You’re already having a hard time with debt – You’d be better off avoiding paying your bills with your credit card if you’re already having a hard time clearing your existing debt and are in no position to incur more. Although credit card can help you tide over the lean times, you must never rely on them as your constant crutch. If you’re someone who constantly finds himself/herself in debt, you’d be better off avoiding credit card completely and pay with your debit card/bank account instead.

What you actually require is some short-term loan – It’s a different matter altogether if you’re in a cash-strapped state and don’t even have a dime to pay your monthly bills. Although a credit card can come to your rescue in such a situation, but you’ll need to use the right card the right way. There are several 0% APR credit cards in the market that offer 0% interest-free for the initial 12 to 21 months. These cards can be very helpful if you use them wisely along with a well-thought-of debt repayment plan. On the other hand, you could avail a short-term loan to tide over such times.

You need to cough up additional fee while paying such bills with credit card – Although many companies allow you to make bill payments with credit cards, without charging any extra fees, there are others that put a convenience charge on such transactions, mainly to cover the merchant fees charged by the credit card issuers. Hence, you may have to pay an additional 2% to 3% while making your monthly gas or electricity bill payments with a credit card. Several municipalities and colleges charge such additional fees too. Any rewards points you may earn on such card transactions may not be of much use as you could’ve easily saved more money by paying directly with cash or check instead.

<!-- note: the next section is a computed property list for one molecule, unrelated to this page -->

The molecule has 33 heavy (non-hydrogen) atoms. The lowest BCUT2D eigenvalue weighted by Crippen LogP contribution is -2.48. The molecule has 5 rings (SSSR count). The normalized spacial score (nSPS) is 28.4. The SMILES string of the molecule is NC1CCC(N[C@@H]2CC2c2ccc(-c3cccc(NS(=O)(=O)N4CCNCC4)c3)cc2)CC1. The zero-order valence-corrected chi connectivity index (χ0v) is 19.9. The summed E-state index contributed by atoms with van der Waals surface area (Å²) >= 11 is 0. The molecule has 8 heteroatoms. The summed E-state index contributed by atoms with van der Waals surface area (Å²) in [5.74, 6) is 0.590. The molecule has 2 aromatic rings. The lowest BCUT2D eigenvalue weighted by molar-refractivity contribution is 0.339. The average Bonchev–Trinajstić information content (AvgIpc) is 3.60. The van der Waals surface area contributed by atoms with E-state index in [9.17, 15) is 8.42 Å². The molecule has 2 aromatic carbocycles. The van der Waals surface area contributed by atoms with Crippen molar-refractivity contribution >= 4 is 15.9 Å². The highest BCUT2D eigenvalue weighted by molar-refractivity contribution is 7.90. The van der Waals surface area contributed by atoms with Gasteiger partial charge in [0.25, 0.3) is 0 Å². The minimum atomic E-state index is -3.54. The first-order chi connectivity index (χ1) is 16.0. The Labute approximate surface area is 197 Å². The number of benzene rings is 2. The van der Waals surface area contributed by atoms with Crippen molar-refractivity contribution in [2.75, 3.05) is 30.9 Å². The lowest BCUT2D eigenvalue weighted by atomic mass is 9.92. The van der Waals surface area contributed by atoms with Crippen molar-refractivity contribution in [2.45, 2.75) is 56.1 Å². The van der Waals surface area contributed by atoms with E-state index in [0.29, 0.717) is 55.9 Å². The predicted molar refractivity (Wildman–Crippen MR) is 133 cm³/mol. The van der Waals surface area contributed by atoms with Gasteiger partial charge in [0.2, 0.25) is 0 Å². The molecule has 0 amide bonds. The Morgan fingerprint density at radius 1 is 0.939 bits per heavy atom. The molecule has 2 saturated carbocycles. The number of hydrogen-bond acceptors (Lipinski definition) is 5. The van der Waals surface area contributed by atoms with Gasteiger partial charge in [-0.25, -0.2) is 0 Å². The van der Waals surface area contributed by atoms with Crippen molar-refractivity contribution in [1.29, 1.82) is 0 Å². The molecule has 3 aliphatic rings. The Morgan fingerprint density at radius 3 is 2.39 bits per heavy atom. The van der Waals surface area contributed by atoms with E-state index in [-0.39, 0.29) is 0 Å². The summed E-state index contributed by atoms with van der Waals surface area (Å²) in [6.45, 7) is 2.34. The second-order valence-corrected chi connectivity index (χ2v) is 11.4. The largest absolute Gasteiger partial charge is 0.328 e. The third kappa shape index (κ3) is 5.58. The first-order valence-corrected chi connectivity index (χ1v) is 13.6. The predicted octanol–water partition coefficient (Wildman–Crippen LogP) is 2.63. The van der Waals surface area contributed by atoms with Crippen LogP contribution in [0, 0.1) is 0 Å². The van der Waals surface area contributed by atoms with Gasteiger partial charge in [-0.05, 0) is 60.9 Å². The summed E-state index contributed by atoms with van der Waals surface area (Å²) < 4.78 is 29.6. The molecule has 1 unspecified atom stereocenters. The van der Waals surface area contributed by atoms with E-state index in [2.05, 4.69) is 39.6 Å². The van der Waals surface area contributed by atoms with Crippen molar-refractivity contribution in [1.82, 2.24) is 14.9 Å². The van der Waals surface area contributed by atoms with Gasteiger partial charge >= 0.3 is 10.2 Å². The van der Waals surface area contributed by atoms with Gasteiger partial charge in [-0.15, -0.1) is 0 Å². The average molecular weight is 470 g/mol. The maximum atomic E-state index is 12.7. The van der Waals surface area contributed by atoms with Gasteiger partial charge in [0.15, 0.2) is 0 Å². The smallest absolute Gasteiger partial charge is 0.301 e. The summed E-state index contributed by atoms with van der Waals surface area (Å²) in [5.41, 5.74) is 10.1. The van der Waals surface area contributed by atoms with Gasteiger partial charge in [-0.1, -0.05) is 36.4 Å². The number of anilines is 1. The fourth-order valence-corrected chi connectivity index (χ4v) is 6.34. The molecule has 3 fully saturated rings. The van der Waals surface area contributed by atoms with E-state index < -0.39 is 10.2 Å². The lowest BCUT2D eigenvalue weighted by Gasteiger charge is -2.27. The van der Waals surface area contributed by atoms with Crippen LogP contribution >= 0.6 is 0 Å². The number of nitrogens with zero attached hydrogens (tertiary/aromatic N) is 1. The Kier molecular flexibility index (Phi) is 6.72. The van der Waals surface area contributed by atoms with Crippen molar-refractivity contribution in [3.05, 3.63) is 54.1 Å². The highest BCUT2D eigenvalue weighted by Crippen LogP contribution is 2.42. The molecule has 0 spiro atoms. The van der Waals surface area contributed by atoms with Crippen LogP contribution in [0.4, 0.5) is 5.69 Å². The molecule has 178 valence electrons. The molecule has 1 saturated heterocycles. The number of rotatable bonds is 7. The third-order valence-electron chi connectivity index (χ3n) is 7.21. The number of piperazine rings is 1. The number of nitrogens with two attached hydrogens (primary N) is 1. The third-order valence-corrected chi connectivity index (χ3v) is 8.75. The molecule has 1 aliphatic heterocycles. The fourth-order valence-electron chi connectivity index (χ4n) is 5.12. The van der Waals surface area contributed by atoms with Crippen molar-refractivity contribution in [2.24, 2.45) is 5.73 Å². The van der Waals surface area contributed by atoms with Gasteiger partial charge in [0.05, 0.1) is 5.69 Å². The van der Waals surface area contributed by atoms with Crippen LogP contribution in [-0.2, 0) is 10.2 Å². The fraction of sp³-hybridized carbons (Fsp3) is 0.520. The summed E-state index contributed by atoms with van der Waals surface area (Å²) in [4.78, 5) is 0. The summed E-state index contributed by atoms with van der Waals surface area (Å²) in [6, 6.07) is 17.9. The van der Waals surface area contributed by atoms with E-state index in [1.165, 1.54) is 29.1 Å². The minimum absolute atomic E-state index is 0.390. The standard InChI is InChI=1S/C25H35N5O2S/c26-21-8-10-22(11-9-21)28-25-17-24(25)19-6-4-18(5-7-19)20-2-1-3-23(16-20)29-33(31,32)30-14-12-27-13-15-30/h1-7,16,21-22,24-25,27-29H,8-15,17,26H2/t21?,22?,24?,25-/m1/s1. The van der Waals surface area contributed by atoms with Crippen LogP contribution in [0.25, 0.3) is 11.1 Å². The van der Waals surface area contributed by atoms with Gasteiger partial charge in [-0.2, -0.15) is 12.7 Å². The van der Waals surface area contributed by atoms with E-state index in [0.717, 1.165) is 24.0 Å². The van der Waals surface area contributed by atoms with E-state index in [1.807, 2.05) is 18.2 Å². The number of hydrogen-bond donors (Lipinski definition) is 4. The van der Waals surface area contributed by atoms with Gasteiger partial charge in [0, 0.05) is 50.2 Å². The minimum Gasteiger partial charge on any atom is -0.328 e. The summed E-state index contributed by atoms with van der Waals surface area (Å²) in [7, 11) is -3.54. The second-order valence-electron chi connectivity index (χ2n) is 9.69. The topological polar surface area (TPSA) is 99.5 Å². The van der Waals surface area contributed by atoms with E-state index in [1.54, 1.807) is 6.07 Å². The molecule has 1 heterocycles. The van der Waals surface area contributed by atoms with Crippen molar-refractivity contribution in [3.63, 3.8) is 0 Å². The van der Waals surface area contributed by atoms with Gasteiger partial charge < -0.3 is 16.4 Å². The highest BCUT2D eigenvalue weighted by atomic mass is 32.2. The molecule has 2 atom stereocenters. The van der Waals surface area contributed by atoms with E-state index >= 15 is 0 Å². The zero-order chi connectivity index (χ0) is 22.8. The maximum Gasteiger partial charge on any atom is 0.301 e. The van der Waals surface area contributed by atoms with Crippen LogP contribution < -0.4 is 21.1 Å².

Final thoughts

Nothing denying that you can make your bill payments with a credit card and earn rewards points in the process, but the question is, should you be doing that?

It actually depends on the situation.

If you have ample cash available and simply wish to accumulate rewards points, paying as many bills as you can by your credit card (without having to pay any additional fee) may be an excellent idea.

However, paying bills with your credit card and not having any realistic plan to clear your card debt, can put you in a very difficult situation. You’d be better off sticking to cash payments and budgeting your expenses in such a scenario instead.